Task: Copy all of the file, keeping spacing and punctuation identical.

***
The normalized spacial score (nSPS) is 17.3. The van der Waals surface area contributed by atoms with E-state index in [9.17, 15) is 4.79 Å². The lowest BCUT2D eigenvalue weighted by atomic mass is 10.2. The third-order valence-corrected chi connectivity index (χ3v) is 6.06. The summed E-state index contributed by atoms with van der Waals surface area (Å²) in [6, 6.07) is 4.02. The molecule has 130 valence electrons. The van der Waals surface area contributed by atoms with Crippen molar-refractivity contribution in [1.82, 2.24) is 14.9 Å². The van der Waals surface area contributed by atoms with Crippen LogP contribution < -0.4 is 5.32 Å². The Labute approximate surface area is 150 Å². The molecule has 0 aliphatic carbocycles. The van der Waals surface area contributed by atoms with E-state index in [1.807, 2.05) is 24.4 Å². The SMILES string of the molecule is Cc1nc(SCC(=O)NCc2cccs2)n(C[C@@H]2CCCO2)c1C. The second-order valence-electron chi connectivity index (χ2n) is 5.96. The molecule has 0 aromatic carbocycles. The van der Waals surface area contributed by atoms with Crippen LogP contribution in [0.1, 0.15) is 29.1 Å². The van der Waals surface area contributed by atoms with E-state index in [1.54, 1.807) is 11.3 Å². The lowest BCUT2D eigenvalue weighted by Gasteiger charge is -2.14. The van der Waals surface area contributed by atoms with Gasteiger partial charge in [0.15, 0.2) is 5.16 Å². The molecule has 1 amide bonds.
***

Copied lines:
The normalized spacial score (nSPS) is 17.3. The van der Waals surface area contributed by atoms with E-state index in [9.17, 15) is 4.79 Å². The lowest BCUT2D eigenvalue weighted by atomic mass is 10.2. The third-order valence-corrected chi connectivity index (χ3v) is 6.06. The summed E-state index contributed by atoms with van der Waals surface area (Å²) in [6, 6.07) is 4.02. The molecule has 130 valence electrons. The van der Waals surface area contributed by atoms with Crippen molar-refractivity contribution in [1.82, 2.24) is 14.9 Å². The van der Waals surface area contributed by atoms with Crippen LogP contribution < -0.4 is 5.32 Å². The Labute approximate surface area is 150 Å². The molecule has 0 aliphatic carbocycles. The van der Waals surface area contributed by atoms with E-state index in [1.807, 2.05) is 24.4 Å². The SMILES string of the molecule is Cc1nc(SCC(=O)NCc2cccs2)n(C[C@@H]2CCCO2)c1C. The second-order valence-electron chi connectivity index (χ2n) is 5.96. The molecule has 0 aromatic carbocycles. The van der Waals surface area contributed by atoms with Crippen LogP contribution in [0.1, 0.15) is 29.1 Å². The van der Waals surface area contributed by atoms with E-state index in [1.54, 1.807) is 11.3 Å². The lowest BCUT2D eigenvalue weighted by Gasteiger charge is -2.14. The van der Waals surface area contributed by atoms with Gasteiger partial charge in [0.15, 0.2) is 5.16 Å². The molecule has 1 amide bonds.